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Act 2 is less animated. Now we’re in a villa. It’s more about the lighting here. This act brought the first dramatic moment, the confrontation between Adriana and Principessa de Buillon. I considered it the highlight of the first part of the opera. Very intense, that kind of music that makes you jump off the chair. That was great! Only that it was also the end of the first part of the opera. After the interval the drama stops as there’s a party going on. Nice ballet (but read the libretto first to have an idea what it’s about, otherwise you’ll ask yourselves what’s with the golden apple). And then, back to drama. The long waited monologue that helps Adriana get revenged. Interval again.. and it was the second time I felt taken away from the atmosphere because of stage/costume changes.
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I declare myself a fan of the fourth act. It gave me that this-is-it feeling. Butterflies in my stomach, some tears in the end. It was beautiful. I've been looking for that connection throughout the opera and that final duet and Adriana's death brought it. Quadruple doze of emotions added for the ending. First, Adriana dies, in the arms of Maurizio. Then he cries " morta, morta" (the effect should be devastating, and similar to "Mimi, Mimi" and "Manon"). Then the characters on the stage come to the edge, remove their hats and take a bow, as if saying "the show is over" and last but not least, the orchestra concludes in pianissimo. So, what do you think?
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I was in my happy mood again, living up there on my private cloud. London.. ROH... Angela... Jonas... couldn't ask for more. But this is not over yet. Once is not enough. I knew the music but everything else was new to me. I'll go back soon.
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P.S. 1 - Last night performance was filmed. Maybe there are plans for releasing a DVD.
P.S. 2 - to whom it may concern :)... the poster got home in one piece.
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And now, the photos. Taken during the curtain call and at the backstage door. Enjoy!
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Bonaventura Bottone
Alessandro Corbelli
Maurizio Muraro
Michaela Schuster
Jonas Kaufmann

Angela Gheorghiu





Mark Elder














Dedication to somebody that wanted to be there really bad but couldn't make it. Sorry :( But we thought of you!


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The sound of the premiere

For the curious minds and for those that can't get to London, here's how A&J&the orchestra sounded like on Thursday evening, the night of the Premiere of Adriana Lecouvreur at ROH. 4 tracks, the important arias and Adriana/Maurizio duet in act 1.
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What else?... Oh, yes. Many, many new photos on the Official Website. Check out the STAGE and PERSONAL sections. And more photos on Facebook.
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And the last thing. There were so many reviews (with different opinions, but everybody is entitled to have one, right?). And don't be too upset with Mr Morrison from The Times. I guess he had a really bad day if he got to blame Cilea himself for writing the opera. All the articles are in the Press section, in the column on the right side of the page. Or simply click on the picture below.


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Diva Fever. On and off stage

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Among all these reviews after the premiere of Adriana, here comes an interview published in the Evening Standard (Life&Style section). And taken some time before the Big Night. Besides the well know story (as they so much enjoy getting us back to Adam and Eve) of Angela's beginnings in Romania, how she got to London and so on, the interview is spiced up with some details from the private life. Somebody I know will be happy to find out that "Roberto and I are still friendly. We are still together when we have the time". Well, this is my only note related to the private life that everybody is so interested in. You have to read the interview/article to see if there's more out there.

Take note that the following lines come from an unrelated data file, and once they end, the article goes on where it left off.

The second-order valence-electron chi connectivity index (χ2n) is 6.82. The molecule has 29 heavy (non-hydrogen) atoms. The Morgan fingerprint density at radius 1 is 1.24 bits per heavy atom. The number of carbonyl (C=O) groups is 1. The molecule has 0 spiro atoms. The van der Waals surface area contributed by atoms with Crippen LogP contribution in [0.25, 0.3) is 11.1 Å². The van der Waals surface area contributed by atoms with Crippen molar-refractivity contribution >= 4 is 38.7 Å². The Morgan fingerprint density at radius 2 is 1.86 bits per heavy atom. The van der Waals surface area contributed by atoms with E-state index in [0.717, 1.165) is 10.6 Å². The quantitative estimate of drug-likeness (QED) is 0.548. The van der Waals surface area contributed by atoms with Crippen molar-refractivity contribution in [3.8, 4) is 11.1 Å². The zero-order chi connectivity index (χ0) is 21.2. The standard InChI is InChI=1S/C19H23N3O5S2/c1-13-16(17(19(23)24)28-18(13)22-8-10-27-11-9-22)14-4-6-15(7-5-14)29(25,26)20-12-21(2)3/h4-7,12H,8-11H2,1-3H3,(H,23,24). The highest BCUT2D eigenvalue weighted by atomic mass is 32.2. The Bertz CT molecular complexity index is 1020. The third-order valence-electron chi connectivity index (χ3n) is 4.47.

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Along with the interview there was also a photo shooting. A little bit of hustle in the beginning, but everything ended up well, as the writer (Lydia Slater) tells us, also visibly charmed by Angela's appearance "The reason we're running late, it seems, is that Angela has let loose her (never very dormant) inner diva, and after complaining about the dress, the make-up, the pictures and the draught backstage, has disappeared to her dressing room. The crew are looking distinctly harassed. 'Has she started throwing things yet?' enquires a passing stagehand, deepening the general gloom. Clearly, Angela is planning to live up to her nickname of 'Draculette'.
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Suddenly, she sweeps back to us, her mood completely altered. She flings off her coat to reveal an hour-glass figure encased in a shimmering gold dress, tosses back her raven mane and poses like a pro. Physically, she reminds me of Paloma Picasso: she's not classically beautiful but strong, with big dark eyes, a proud nose and large red-lipped mouth. The Draculette tag may refer, at least partly, to her comedy Romanian accent, but her voice is soft, sexy and beautiful to listen to. "
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Enough with spoiling the pleasure of reading the interview :). Go to Evening Standard web page and enjoy it. If there was a photoshooting, maybe there are more than two photos somewhere in the cyber space, right?
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5 stars for "Adriana" from The Independent

UPDATE - more reviews coming...


Blog The Independent - by Edward Seckerson - "Angela Gheorghiu has one of the finest natural instruments in the world"

Mark Ronan's Theatre Reviews - by Mark Ronan - "Gheorghiu and Kaufmann were wonderful — she was dramatically terrific, exhibiting a lovely tone, and he sang like a god"

5* also from Music OMH - by Melanie Eskenazi - "The famous set piece arias were sung with exquisite phrasing and eloquence, ‘Io son l’umile ancella’ in particular as direct and individual as if it had never been sung before"

New photos, also @C.Ashmore on The Arts Desk - by David Nice - "It takes a diva to play a diva"

4* from Barry Middleton, Evening Standard - "Drama on and off stage" - and one more photo, this time signed by Alastair Muir

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"Gheorghiu's handling of this scene is flawless, her voice soaring and falling back in despair like a wounded bird" says Michael Church (The Independent) about the last scene of Adriana.
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Reviews:

The Independent - First night, Adriana Lecouvreur
Classical Iconoclast - Adriana Lecouvreur - first thoughts - Her de capos are lovely, and she gets to show how many different characters she can express, from trusting lover to the mad scene and dramatic death..
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All photos @Catherine Ashmore/Royal Opera House